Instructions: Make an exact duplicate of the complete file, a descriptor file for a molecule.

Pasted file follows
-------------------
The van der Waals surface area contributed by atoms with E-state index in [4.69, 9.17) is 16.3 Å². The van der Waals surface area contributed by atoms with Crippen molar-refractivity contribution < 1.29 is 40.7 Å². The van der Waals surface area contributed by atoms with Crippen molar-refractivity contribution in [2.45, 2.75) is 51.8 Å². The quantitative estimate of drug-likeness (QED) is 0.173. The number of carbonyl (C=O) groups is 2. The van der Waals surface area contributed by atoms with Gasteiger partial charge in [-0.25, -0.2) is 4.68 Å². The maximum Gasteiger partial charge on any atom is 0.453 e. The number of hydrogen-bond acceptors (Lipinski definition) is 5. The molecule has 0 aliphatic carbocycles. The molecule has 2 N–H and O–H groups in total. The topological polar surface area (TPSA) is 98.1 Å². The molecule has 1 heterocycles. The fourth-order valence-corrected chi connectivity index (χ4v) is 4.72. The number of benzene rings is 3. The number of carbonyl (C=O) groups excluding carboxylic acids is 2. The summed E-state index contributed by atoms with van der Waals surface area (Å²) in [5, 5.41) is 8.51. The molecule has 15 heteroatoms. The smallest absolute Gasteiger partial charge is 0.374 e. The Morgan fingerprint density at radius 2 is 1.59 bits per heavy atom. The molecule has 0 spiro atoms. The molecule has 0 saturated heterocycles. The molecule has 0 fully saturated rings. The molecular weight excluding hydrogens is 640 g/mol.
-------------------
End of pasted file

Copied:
The van der Waals surface area contributed by atoms with E-state index in [4.69, 9.17) is 16.3 Å². The van der Waals surface area contributed by atoms with Crippen molar-refractivity contribution < 1.29 is 40.7 Å². The van der Waals surface area contributed by atoms with Crippen molar-refractivity contribution in [2.45, 2.75) is 51.8 Å². The quantitative estimate of drug-likeness (QED) is 0.173. The number of carbonyl (C=O) groups is 2. The van der Waals surface area contributed by atoms with Gasteiger partial charge in [-0.25, -0.2) is 4.68 Å². The maximum Gasteiger partial charge on any atom is 0.453 e. The number of hydrogen-bond acceptors (Lipinski definition) is 5. The molecule has 0 aliphatic carbocycles. The molecule has 2 N–H and O–H groups in total. The topological polar surface area (TPSA) is 98.1 Å². The molecule has 1 heterocycles. The fourth-order valence-corrected chi connectivity index (χ4v) is 4.72. The number of benzene rings is 3. The number of carbonyl (C=O) groups excluding carboxylic acids is 2. The summed E-state index contributed by atoms with van der Waals surface area (Å²) in [5, 5.41) is 8.51. The molecule has 15 heteroatoms. The smallest absolute Gasteiger partial charge is 0.374 e. The Morgan fingerprint density at radius 2 is 1.59 bits per heavy atom. The molecule has 0 spiro atoms. The molecule has 0 saturated heterocycles. The molecule has 0 fully saturated rings. The molecular weight excluding hydrogens is 640 g/mol.